This lawsuit is moving fast out of the gates so stay tuned for updates.

Carbon Audio LLC et al v. Monster, Inc.

Court Case Number: 3:14-cv-00332-PK
File Date: Wednesday, February 26, 2014
Plaintiff: Carbon Audio LLC, Headbox, LLC
Plaintiff Counsel: Stephanie E.L. McCleary, B. John Casey of K & L Gates LLP
Defendant: Monster, Inc.
Cause: Trade Dress Infringement, Misrepresentation, Misappropriation of Trade Secrets, Tortious Interference with Contractual Relations, Tortious Interference with Prospective Economic Advantage, State Unlawful Trade Practices, Civil Conspiracy, Common Law Conversion, Unjust Enrichment
Court: District of Oregon
Judge: Magistrate Judge Paul Papak


Memorandum in Support of Temporary Restraining Order and Expedited Discovery:

Memorandum in Opposition to Temporary Restraining Order:

Oregon Senate Considers Patent Troll Bill



The Oregon Senate is currently considering what has been widely touted as a prohibition against “patent trolls.” Generally, a patent troll is a person or company who enforces patent rights against accused infringers in an attempt to collect licensing fees, but does not manufacture products or supply services based upon the patents in question. Of course, one person’s patent troll is another person’s valid patent rights holder so it will be interesting to watch this bill (SB 1540 A…full text below) as it proceeds.

Briefly, the bill “[p]rohibits person or person’s affiliate from communicating demand to recipient if in demand person or affiliate alleges, asserts or claims in bad faith that recipient has infringed or contributed to infringing patent or rights that patentee, assignee or licensee has under patent.”

Clearly what constitutes “bad faith” will be important to delineate. The bill is currently before the House Committee on Judiciary. Stay tuned for updates.

Oregon Trademark Litigation Update – Raptor Archery v. Robert Maitland


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Archery_targetThis is a fairly straightforward trademark dispute over the use of the “RAPTOR” trademark in connection with archery equipment. Plaintiff is based in Hood River, Oregon. Defendant is based in Sparks, Nevada, which is located just east of Reno. Plaintiff has a federal registration since 1998 and has used their RAPTOR ARCHERY mark since 1991.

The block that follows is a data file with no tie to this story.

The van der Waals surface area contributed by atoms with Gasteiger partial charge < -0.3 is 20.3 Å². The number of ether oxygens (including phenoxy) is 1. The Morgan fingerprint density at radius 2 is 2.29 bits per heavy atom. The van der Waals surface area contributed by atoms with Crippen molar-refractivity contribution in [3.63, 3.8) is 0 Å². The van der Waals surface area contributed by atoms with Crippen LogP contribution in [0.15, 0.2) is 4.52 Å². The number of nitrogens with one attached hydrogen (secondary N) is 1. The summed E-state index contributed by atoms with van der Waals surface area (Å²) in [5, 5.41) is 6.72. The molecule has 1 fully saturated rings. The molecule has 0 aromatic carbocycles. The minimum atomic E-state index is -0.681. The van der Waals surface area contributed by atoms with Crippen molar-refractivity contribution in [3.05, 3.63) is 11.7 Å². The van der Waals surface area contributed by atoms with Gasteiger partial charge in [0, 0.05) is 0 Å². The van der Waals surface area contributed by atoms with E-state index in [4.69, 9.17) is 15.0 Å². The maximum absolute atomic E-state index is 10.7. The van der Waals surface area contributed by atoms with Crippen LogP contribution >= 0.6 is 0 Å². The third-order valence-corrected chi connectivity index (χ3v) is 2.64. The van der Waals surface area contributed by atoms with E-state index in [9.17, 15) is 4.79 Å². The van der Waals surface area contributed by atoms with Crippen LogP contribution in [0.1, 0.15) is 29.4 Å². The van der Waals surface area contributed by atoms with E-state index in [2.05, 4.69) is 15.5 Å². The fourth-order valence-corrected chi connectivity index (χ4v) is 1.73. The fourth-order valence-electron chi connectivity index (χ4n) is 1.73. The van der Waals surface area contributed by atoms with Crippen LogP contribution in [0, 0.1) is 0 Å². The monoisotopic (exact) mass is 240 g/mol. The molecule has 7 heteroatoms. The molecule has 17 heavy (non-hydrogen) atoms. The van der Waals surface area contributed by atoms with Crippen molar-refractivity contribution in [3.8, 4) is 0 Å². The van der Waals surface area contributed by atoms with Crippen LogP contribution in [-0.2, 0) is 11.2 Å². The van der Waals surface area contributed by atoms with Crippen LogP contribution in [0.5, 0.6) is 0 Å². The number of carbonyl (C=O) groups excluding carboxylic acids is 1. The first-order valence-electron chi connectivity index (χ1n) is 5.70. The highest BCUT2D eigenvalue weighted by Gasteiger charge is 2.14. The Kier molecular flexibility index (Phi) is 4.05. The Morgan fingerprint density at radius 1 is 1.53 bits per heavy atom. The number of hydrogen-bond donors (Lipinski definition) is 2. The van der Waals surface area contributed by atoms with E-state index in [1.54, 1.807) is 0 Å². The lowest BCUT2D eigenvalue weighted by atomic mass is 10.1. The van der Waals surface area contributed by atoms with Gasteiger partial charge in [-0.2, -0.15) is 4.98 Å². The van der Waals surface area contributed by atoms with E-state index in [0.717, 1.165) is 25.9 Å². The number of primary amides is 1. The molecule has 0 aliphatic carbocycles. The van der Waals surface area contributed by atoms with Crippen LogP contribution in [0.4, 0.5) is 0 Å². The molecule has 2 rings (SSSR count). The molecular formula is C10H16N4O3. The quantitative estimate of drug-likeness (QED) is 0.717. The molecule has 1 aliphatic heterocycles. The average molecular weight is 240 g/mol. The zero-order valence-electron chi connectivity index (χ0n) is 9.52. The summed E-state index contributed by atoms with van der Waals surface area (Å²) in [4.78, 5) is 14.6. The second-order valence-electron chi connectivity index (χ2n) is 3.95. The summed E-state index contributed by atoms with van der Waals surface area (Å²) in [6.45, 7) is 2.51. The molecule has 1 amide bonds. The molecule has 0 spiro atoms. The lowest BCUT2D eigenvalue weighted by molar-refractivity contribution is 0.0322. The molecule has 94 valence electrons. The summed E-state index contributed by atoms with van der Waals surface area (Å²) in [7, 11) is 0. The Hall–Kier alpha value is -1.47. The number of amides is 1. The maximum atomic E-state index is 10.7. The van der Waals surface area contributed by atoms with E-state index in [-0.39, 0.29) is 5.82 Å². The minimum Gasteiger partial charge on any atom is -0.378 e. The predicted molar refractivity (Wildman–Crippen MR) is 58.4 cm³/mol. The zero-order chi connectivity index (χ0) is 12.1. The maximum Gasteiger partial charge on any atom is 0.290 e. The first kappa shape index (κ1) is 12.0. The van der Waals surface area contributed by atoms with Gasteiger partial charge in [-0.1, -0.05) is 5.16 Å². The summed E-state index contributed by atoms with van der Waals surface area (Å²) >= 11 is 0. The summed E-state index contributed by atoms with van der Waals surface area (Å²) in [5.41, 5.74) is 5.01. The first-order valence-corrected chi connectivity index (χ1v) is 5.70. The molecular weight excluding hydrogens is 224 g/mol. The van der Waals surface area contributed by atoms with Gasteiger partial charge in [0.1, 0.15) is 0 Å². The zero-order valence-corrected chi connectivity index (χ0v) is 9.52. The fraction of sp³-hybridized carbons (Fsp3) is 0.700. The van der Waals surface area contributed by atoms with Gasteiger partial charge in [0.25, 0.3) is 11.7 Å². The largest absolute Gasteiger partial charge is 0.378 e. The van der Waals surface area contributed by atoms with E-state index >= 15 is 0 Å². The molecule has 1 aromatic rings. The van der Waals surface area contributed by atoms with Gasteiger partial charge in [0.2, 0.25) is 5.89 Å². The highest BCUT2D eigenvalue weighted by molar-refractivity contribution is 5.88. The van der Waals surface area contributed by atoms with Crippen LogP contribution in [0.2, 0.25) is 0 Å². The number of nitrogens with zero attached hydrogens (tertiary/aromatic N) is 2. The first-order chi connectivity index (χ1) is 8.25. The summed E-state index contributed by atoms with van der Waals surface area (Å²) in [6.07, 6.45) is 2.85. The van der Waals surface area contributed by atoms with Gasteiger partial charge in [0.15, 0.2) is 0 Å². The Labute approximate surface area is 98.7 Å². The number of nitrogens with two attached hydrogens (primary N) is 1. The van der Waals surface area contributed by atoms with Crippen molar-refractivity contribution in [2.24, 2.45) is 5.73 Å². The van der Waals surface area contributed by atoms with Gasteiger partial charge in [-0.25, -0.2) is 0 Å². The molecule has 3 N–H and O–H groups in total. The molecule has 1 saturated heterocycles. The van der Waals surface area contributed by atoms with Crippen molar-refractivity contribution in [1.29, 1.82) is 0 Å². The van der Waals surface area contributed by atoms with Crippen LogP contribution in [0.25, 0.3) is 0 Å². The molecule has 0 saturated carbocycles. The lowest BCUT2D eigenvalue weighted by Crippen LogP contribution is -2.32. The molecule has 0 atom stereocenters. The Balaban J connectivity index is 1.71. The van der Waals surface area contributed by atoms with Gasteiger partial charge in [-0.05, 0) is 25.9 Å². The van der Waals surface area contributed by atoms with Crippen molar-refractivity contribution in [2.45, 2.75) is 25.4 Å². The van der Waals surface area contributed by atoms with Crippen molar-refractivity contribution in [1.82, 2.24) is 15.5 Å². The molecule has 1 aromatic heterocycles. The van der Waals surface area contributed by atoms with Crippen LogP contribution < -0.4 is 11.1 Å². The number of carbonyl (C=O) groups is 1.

Raptor Archery, Inc. v. Robert Maitland

Court Case Number: 3:14-cv-00203
File Date: Thursday, February 06, 2014
Plaintiff: Raptor Archery, Inc.
Plaintiff Counsel: William H. Sumerfield of Phillips Reynier & Sumerfield
Defendant: Robert Maitland
Cause: Federal Trademark Infringement, Common Law Trademark Infringement, Federal Unfair Competition, Common Law Unfair Competition, Federal False Designation of Origin or Source
Court: District of Oregon
Judge: Janice M. Stewart

Oregon Trademark Litigation Update – CTS Wholesale v. South Bay Trading


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Trademark AbstractThis is a declaratory judgment action by which the Plaintiff, Salem-based CTS Wholesale, hopes to obtain the Court’s judgment that it is not liable for infringing two of Defendant’s federal trademark registrations. The Defendant, a California-based sunglasses producer, had previously filed a lawsuit in California which was dismissed on January 13 for lack of personal jurisdiction. Plaintiff filed this Complaint for Declaratory Judgment on the same day the California lawsuit was dismissed, presumably hoping for a “home court advantage.”

As general information, a “declaratory judgment” is a judgment of a court which determines the rights of parties without ordering anything be done or awarding damages.

CTS Wholesale, LLC v. South Bay Trading, Inc.

Court Case Number: 6:14-cv-00069-AA
File Date: Monday, January 13, 2014
Plaintiff: CTS Wholesale, LLC
Plaintiff Counsel: Carl D. Crowell of Crowell Law
Defendant: South Bay Trading, Inc.
Cause: Declaratory Judgment of Non-Infringement
Court: District of Oregon
Judge: Chief Judge Ann L. Aiken

Oregon Trademark Litigation Update – Nike v. DBV Distribution


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Nike, Inc. v. DBV Distribution, Inc. et al

Court Case Number: 3:14-cv-00040-ST
File Date: Wednesday, January 08, 2014
Plaintiff: Nike, Inc.
Plaintiff Counsel: Jon P. Stride of Tonkon Torp LLP
Defendant: DBV Distribution, Inc., Dragon Bleu, Sarl
Cause: Trademark Infringement, False Designation of Origin, Unfair Competition, Common Law Trademark Infringement, Common Law Unfair Competition, Cancellation of Trademarks
Court: District of Oregon
Judge: Magistrate Judge Janice M. Stewart